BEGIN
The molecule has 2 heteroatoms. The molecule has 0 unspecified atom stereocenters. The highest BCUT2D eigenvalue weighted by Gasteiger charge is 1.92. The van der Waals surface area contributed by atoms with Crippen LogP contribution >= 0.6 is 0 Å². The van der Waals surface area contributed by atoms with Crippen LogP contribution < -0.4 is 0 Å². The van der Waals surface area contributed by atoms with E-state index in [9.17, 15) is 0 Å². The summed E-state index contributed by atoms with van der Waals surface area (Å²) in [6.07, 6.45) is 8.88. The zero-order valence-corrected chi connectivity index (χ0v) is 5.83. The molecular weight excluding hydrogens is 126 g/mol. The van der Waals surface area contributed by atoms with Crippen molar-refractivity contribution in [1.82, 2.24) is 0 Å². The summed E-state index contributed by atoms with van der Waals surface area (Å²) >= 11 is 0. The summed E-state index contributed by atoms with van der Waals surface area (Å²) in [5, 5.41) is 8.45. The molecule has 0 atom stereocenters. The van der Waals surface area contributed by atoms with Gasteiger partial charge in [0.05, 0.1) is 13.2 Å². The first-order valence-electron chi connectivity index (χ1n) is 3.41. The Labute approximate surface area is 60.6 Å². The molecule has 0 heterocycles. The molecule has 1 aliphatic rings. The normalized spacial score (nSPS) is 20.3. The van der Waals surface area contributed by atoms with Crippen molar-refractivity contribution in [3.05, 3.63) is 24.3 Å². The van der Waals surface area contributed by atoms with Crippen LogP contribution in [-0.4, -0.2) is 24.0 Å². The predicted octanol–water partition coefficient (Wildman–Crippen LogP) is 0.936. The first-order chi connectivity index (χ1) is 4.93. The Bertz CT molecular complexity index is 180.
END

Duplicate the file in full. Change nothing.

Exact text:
The molecule has 2 heteroatoms. The molecule has 0 unspecified atom stereocenters. The highest BCUT2D eigenvalue weighted by Gasteiger charge is 1.92. The van der Waals surface area contributed by atoms with Crippen LogP contribution >= 0.6 is 0 Å². The van der Waals surface area contributed by atoms with Crippen LogP contribution < -0.4 is 0 Å². The van der Waals surface area contributed by atoms with E-state index in [9.17, 15) is 0 Å². The summed E-state index contributed by atoms with van der Waals surface area (Å²) in [6.07, 6.45) is 8.88. The zero-order valence-corrected chi connectivity index (χ0v) is 5.83. The molecular weight excluding hydrogens is 126 g/mol. The van der Waals surface area contributed by atoms with Crippen molar-refractivity contribution in [1.82, 2.24) is 0 Å². The summed E-state index contributed by atoms with van der Waals surface area (Å²) >= 11 is 0. The summed E-state index contributed by atoms with van der Waals surface area (Å²) in [5, 5.41) is 8.45. The molecule has 0 atom stereocenters. The van der Waals surface area contributed by atoms with Gasteiger partial charge in [0.05, 0.1) is 13.2 Å². The first-order valence-electron chi connectivity index (χ1n) is 3.41. The Labute approximate surface area is 60.6 Å². The molecule has 0 heterocycles. The molecule has 1 aliphatic rings. The normalized spacial score (nSPS) is 20.3. The van der Waals surface area contributed by atoms with Crippen molar-refractivity contribution in [3.05, 3.63) is 24.3 Å². The van der Waals surface area contributed by atoms with Crippen LogP contribution in [-0.4, -0.2) is 24.0 Å². The predicted octanol–water partition coefficient (Wildman–Crippen LogP) is 0.936. The first-order chi connectivity index (χ1) is 4.93. The Bertz CT molecular complexity index is 180.